The pandemic has brought on a new wave of health concerns for Americans. Our stress levels have increased, leading to a decline in physical and mental health. We are experiencing more problems sleeping, less physical activity, and increased alcohol intake.
According to the American Psychological Association, over half of Americans have delayed or canceled their healthcare services during the pandemic, further exacerbating the detrimental effects of stress.
So, how can we get back to living healthier lifestyles? We must address all aspects of our health to get back on track to be our best selves.
First, get into the right mindset. A healthy lifestyle is not something you do just on the weekends or days off.
Ask: “What would I like to accomplish with a healthy lifestyle?” “What are my mental health goals?” How about emotional health? Spiritual health? Social health?
Define each of these areas for yourself so you can plan and take steps to get to where you want to be.
Being physically healthy and mentally miserable doesn’t make you healthy. Eating well but feeling isolated from your friends can still lead to depression.
We are more than the sum of our parts. Taking care of your health requires that you take care of the all parts of your health.
Over 1/3 of US citizens suffer from chronic disease. To manage, or prevent, these issues, every adult should get regular physical checkups, including blood work. Additionally, this can help you decide which diet and exercise changes you need to make.
How you get and stay active is up to you. But here are some ideas to get started:
- Join a gym
- Attend classes (e.g., Zumba, aerobics)
- Hire a trainer
- Get outside (biking, tennis, running, walking)
- Join an intramural sports team
- Watch YouTube videos for at-home exercises
Successful diets require sustainable changes. Don’t deprive yourself and stick to what works. In addition, be forgiving. A cheat day, or a day where you stray from your meal plan, doesn’t mean your entire fitness goes out the window. Don’t let one bad day continue into a bad week. Just jump back onto the bandwagon and continue on.
As mentioned above, mental health issues in our communities are at an all-time high. Here are some ways you can nurture your mental health:
- Journaling – you don’t have to do this every day to reap the benefits.
- Regularly check in with a trusted friend or family member.
- Meditate – create mental space to sort through your thoughts, destress & re-focus
- Take regular breaks to reset and avoid burnout
- Prioritize your sleep schedule and develop good sleep hygiene
- See a professional – there are many benefits and options for engaging.
If you are religious, are you making time for your faith? Sometimes the act of praying can be very meditative and cleansing.
Individuals who are not religious interpret spiritual well-being as ‘understanding your own spirit.’ Over time, life changes, and we realize that we too have changed. Therefore, evaluate yourself regularly and make sure that your lifestyle aligns with your evolving values.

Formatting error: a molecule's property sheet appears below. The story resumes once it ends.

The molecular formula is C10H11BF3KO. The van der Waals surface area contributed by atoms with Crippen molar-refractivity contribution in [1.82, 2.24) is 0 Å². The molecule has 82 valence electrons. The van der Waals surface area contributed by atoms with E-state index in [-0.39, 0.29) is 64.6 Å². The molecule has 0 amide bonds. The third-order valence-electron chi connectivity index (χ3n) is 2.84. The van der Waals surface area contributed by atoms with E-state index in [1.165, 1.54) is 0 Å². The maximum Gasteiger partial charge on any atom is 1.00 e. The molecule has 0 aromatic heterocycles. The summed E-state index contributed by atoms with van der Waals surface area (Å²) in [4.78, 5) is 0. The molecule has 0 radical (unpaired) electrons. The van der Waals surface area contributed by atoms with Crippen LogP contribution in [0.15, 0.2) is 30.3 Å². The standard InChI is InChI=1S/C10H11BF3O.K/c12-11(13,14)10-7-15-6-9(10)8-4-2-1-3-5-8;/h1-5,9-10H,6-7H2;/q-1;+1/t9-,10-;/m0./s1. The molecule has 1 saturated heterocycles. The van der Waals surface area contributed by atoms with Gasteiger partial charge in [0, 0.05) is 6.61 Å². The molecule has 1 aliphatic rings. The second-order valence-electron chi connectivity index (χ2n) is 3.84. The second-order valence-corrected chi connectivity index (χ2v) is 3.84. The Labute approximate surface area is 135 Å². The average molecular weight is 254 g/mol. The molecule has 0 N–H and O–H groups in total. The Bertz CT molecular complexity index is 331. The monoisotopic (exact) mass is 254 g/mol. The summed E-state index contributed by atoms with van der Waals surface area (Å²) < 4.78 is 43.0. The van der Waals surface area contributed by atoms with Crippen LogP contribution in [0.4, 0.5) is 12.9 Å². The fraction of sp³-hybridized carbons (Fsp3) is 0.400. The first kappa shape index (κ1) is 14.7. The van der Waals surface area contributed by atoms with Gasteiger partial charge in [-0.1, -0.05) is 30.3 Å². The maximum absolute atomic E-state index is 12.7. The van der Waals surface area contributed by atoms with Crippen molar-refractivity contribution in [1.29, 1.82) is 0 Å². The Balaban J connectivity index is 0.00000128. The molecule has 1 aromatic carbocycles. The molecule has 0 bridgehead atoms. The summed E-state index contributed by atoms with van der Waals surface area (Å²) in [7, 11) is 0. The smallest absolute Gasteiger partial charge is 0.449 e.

According to Harvard Business Review, employee burnout costs approximately $125 billion to $190 billion a year in healthcare spending in the United States.
It’s up to us as individuals to prioritize creating a healthy balance between work and relationships. However, it’s also important to understand that not all relationships are beneficial. Nurturing your social health includes spending time with the types of people that fulfill and support you. Spending quality time with friends and family can be the very thing that helps you truly unwind and counteract burnout.
Take these steps when planning for lifestyle changes!
Visit your primary care physician first. If you don’t have one, find one and get started. Get blood work and recommended testing done to establish a baseline of care. Create a relationship so that you can easily ask questions when they arise.
Find friends or family members with similar health goals. We are often better at moving forward when we move together. Plan physical or social activities together, be each other’s confidant, cook healthy meals and see how much more progress you make!
Sometimes the only way to get motivated is to pay for it. Pay for healthy meals to be delivered, hire a trainer or coach, or buy the equipment you need.
Give yourself no choice. For instance, create a no-spend month on takeout and buy only healthy ingredients and snacks. Then, when the only options you have are healthy ones, you’ll easily choose well.
Pro Tip: Do some prep work first. Look up recipes that appeal to you and start buying ingredients for those. The more you do it, the easier it gets.
Cut down or eliminate alcohol and sugary drinks and reduce your caffeine intake. The first two will decrease your calorie counts, and reducing caffeine can improve sleep.
Even small changes over time can have significant results.
The benefits of physical exercise include reducing the onset of chronic disease, improved sleep, and increased energy. Eating a healthy diet with fruits, vegetables, whole grains, and lean protein can reduce inflammation and treat or diminish chronic pain.
Consistent, restful sleep can reduce stress, improve focus, and increase productivity. Taking breaks and spending time with loved ones can leave you fulfilled. Improving your spiritual and mental health can center you, help you be more mindful, and improve your mood.
The best way to empower yourself is by taking care of your whole self. If you’re healthy on all fronts, you’ll be in a place where you can try new things, take chances, and can grow to meet your true potential in life.
Take the opportunities and resources you have and make your health: physical, mental, spiritual, and social, a priority. Once you’ve obtained your balance, you’ll be able to maintain the lifestyle you want.
Featured Image Credit: Pexels.